Rachael Marret, a digital marketing veteran and former president of Campbell Mithun, is now managing director of Evantage Consulting.

Marret earlier this year stepped in on a contract basis to help Kate McRoberts, who bought the Minneapolis business consulting firm after the death of founder Robin Carpenter in April. McRoberts had been Evantage’s managing director for several years and a minority partner to Carpenter for a decade.

“After Robin died, I called Rachael for a little support,” said McRoberts, who appointed Marret permanently on Monday. “I needed to run the firm, negotiate the purchase, lead the team and make sure everybody felt secure.”

The company provides strategic consulting and support to many of the largest companies in the Twin Cities, including General Mills, Land O’Lakes, Medtronic, Optum Health, Target, UCare and UnitedHealthcare. About two-thirds of its clients are in the health care industry.

Marret most recently spent 18 months as senior vice president for consumer engagement at Carlson Rezidor Hotel Group, a unit of Minnetonka-based Carlson Cos. She earlier spent 11 years at the McCann Worldgroup, including more than five years as chief of the Minneapolis office of its digital agency MRM and then three years as the first woman president of Campbell Mithun, the longtime Minneapolis ad agency that’s part of the McCann network.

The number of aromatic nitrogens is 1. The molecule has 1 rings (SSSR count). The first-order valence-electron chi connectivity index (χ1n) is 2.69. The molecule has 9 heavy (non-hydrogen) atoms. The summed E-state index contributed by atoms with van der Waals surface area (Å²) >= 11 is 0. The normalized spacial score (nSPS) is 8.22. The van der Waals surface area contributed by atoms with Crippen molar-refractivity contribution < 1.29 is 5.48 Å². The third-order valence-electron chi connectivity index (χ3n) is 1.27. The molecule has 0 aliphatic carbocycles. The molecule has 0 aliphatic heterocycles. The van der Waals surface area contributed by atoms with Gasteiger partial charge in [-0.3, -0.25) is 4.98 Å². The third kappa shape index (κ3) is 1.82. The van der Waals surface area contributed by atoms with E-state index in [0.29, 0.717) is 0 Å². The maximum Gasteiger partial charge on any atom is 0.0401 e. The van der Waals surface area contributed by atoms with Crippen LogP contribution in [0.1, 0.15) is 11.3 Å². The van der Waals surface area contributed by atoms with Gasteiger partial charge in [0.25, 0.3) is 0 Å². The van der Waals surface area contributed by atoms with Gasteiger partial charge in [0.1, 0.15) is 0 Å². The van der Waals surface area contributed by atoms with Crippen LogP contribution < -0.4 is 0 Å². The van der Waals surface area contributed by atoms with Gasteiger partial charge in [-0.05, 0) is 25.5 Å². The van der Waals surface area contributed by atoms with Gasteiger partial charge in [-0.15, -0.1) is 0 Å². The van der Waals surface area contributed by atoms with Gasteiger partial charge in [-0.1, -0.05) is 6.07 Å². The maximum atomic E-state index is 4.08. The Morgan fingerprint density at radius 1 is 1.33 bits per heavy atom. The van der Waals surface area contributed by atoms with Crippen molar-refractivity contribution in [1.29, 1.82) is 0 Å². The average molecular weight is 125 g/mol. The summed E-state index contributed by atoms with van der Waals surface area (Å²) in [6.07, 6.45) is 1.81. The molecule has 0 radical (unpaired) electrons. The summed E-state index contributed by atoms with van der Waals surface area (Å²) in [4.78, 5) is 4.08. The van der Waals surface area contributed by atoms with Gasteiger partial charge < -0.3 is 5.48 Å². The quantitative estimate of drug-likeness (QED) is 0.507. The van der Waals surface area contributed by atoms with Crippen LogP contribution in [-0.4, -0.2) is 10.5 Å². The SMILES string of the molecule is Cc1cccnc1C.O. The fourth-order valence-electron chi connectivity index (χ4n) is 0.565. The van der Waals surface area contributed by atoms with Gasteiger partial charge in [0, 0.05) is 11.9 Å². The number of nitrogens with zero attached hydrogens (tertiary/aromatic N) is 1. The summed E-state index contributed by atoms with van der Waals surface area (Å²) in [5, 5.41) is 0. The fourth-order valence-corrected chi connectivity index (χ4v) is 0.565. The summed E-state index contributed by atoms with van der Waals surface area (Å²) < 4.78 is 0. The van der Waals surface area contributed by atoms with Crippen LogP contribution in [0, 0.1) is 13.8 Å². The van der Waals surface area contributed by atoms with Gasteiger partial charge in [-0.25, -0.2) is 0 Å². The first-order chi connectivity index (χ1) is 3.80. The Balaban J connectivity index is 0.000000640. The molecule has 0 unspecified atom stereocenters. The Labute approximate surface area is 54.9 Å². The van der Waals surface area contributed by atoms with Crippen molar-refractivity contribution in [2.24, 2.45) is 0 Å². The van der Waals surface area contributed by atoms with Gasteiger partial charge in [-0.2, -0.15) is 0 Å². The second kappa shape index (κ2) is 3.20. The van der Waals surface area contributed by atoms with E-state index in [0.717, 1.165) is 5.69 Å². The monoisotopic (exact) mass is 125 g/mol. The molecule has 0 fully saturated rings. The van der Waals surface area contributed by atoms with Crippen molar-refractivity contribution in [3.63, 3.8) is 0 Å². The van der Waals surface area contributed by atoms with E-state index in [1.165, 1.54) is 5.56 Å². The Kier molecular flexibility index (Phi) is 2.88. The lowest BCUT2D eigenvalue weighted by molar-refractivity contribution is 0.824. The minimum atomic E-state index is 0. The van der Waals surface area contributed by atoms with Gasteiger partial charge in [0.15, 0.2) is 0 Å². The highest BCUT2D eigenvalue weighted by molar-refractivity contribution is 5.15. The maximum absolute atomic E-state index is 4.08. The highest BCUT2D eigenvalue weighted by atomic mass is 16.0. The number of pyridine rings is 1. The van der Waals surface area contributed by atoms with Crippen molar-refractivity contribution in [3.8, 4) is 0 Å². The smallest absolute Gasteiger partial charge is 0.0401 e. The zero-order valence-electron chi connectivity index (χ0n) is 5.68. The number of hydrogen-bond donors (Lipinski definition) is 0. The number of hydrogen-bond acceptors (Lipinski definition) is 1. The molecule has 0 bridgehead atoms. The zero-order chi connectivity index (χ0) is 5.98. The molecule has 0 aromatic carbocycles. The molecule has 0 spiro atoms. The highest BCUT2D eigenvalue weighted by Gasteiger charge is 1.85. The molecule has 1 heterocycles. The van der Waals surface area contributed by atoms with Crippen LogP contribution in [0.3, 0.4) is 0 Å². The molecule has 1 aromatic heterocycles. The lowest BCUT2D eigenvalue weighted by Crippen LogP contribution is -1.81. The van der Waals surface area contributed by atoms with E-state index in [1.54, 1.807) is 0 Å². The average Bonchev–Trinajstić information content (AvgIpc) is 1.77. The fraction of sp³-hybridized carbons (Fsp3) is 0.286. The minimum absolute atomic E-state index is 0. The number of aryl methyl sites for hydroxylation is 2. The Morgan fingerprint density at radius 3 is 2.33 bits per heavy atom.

In a statement, Marret said she has long admired McRoberts and Carpenter and the capabilities of the people at Evantage.

“The firm has all the right assets to achieve meaningful growth, seasoned and sharp consultants, strong relationships with excellent clients and a tight-knit culture of fun, respect and balance,” Marret said.

Several years ago, the company sent a memorable holiday card depicting the babies born to staffers who wound up taking maternity leaves simultaneously over a summer.

Carpenter, who died in April at age 61, was an influential figure in Twin Cities health care and marketing circles and helped start the Minnesota Interactive Marketing Association, one of the first groups to concentrate on the emergence of digital technology in the region’s broader advertising community.

The death of a founding owner can often raise questions about the ongoing existence of a company. McRoberts said it didn’t take her long to realize she wanted to invest in the company’s future by buying Carpenter’s stake. The firm’s revenue grew 15 percent this year, even amid the trauma of Carpenter’s death, which McRoberts called a “testament to a long-term, solid group of people.”

“The foundation for us is we have had 16 years of delivering really high quality work for our clients,” she said. “What they are working on is so incredibly fascinating to all of us.”